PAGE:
An undated transmission electron microscope image shows SARS-CoV-2, also known as novel coronavirus, the virus that causes COVID-19, isolated from a patient in the U.S., emerging from the surface of cells cultured in the lab. NIAID-RML/Handout via REUTERS
WASHINGTON (Reuters) – A senior U.S. Army vaccine researcher said on Tuesday it was reasonable to expect that some sort of coronavirus vaccine could be available to part of the U.S. population by the end of the year.
Defense Secretary Mark Esper vowed on May 15 that the U.S. military and other parts of the government would, in collaboration with the private sector, produce a vaccine at scale to treat the American people and partners abroad by year-end.
Colonel Wendy Sammons-Jackson, director of the U.S. Military Infectious Disease Research Program, told a Pentagon news briefing it was “reasonable to expect that there will be some form of a vaccine that could be available at some level, to a certain population, by the end of the year.”
Another Army researcher, Dr. Kayvon Modjarrad, said researchers were learning about the new virus “faster than we have about any other virus before.”
“So, going to a vaccine in a matter of months, from concept all the way to Phase 3 clinical trials and potentially licensure is unprecedented. But in this case I think very much is possible.”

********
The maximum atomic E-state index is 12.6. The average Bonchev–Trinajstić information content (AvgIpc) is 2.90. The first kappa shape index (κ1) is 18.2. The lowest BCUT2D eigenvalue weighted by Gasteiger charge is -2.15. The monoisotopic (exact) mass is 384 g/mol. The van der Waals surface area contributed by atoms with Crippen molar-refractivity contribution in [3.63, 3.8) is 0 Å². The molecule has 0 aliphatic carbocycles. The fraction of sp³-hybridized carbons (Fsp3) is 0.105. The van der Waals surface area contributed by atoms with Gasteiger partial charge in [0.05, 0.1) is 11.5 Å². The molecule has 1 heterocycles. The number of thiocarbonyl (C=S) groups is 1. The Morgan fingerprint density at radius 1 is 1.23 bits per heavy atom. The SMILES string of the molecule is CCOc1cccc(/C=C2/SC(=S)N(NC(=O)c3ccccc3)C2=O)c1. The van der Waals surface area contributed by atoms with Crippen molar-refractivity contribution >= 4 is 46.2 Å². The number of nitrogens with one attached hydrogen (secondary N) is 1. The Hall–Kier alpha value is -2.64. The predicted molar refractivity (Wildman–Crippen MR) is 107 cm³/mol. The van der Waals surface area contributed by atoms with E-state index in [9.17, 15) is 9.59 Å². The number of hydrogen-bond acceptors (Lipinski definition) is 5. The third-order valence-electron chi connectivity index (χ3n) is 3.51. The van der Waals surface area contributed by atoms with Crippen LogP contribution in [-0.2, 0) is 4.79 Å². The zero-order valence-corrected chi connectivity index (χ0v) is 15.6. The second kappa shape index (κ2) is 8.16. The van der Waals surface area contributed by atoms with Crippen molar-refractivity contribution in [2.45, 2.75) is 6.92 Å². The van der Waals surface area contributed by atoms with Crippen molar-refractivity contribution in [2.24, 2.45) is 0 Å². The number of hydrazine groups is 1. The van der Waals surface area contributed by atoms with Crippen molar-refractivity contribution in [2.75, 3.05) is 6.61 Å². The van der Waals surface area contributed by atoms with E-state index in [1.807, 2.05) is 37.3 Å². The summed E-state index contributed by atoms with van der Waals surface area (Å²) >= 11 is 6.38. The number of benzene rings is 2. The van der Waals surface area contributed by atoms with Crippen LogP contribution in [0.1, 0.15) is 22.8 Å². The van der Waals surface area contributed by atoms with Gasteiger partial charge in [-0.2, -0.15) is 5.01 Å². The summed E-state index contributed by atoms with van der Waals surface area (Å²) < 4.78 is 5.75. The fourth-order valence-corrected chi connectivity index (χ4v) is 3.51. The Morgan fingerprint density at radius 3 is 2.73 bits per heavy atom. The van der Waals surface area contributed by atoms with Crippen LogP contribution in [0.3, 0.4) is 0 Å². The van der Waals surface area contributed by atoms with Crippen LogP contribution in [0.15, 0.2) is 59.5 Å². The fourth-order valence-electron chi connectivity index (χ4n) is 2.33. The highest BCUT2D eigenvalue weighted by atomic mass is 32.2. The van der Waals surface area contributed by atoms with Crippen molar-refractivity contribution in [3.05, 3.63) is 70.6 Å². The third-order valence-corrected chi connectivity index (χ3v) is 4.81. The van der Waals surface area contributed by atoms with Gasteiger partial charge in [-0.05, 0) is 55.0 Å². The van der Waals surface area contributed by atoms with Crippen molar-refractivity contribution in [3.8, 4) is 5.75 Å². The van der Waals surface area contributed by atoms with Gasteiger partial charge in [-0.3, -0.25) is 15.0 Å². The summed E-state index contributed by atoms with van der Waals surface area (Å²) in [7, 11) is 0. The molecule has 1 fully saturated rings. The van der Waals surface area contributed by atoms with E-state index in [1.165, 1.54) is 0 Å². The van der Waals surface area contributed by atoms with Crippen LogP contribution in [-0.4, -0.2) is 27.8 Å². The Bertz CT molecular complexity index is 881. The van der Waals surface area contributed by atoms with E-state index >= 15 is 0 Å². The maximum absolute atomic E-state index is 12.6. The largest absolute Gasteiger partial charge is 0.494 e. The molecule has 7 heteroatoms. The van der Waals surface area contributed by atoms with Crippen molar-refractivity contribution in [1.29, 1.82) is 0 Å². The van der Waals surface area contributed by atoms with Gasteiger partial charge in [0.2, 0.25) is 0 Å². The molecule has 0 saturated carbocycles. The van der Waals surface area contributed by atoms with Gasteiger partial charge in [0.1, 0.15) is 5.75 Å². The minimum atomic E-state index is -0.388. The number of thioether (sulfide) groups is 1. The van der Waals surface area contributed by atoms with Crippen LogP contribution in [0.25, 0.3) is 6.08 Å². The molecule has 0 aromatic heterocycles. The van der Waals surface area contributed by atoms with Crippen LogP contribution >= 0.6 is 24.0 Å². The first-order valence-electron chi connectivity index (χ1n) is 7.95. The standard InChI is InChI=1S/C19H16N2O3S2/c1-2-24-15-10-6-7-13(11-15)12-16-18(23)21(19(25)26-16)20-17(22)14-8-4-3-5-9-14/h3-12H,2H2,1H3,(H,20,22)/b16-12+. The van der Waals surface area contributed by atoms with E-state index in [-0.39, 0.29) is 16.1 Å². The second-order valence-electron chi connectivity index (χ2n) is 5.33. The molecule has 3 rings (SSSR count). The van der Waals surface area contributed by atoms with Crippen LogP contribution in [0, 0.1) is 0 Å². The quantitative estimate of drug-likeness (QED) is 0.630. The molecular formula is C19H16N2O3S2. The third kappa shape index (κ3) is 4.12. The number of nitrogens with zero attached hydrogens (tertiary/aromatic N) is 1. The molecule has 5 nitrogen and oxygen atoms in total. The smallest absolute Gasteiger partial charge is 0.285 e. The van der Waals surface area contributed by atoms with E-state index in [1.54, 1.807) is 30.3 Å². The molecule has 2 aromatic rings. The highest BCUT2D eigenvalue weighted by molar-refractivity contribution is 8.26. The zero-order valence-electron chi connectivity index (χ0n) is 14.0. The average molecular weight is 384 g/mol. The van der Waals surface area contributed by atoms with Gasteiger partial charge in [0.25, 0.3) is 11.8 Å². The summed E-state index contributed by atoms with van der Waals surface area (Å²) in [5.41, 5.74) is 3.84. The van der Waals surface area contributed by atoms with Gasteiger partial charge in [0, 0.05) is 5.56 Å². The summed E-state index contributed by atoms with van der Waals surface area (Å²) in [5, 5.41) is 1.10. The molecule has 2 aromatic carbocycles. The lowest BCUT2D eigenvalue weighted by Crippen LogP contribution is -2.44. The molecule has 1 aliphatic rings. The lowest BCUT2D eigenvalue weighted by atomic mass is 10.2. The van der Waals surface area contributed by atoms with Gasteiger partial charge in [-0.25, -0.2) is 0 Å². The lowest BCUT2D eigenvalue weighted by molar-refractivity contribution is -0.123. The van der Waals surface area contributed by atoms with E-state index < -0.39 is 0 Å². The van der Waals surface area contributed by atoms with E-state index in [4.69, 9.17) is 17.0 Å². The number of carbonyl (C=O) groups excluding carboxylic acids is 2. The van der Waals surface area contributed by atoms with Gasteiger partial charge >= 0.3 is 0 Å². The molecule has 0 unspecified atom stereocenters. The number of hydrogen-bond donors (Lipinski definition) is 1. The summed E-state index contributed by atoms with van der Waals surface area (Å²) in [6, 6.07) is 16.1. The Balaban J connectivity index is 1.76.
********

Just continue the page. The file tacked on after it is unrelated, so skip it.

Army researchers said work was underway with U.S. and international companies, including AstraZeneca PLC, Johnson & Johnson, Moderna Inc and Sanofi SA, to develop anti-body drugs and vaccines and the military planned to test its own vaccine candidate on humans in the late summer.
Scientists leading U.S. efforts told Reuters in late May the United States plans a massive testing effort involving more than 100,000 volunteers and a half dozen or so of the most promising vaccine candidates to deliver a safe and effective one by the end of 2020.
Other U.S. authorities, including the National Institutes of Health and the Biomedical Advanced Research and Development Authority, are also helping companies develop vaccines and therapies.
Reporting by David Brunnstrom, Carl O’Donnell and Julie Steenhuysen; Editing by Chris Reese, Leslie Adler and Tom Brown
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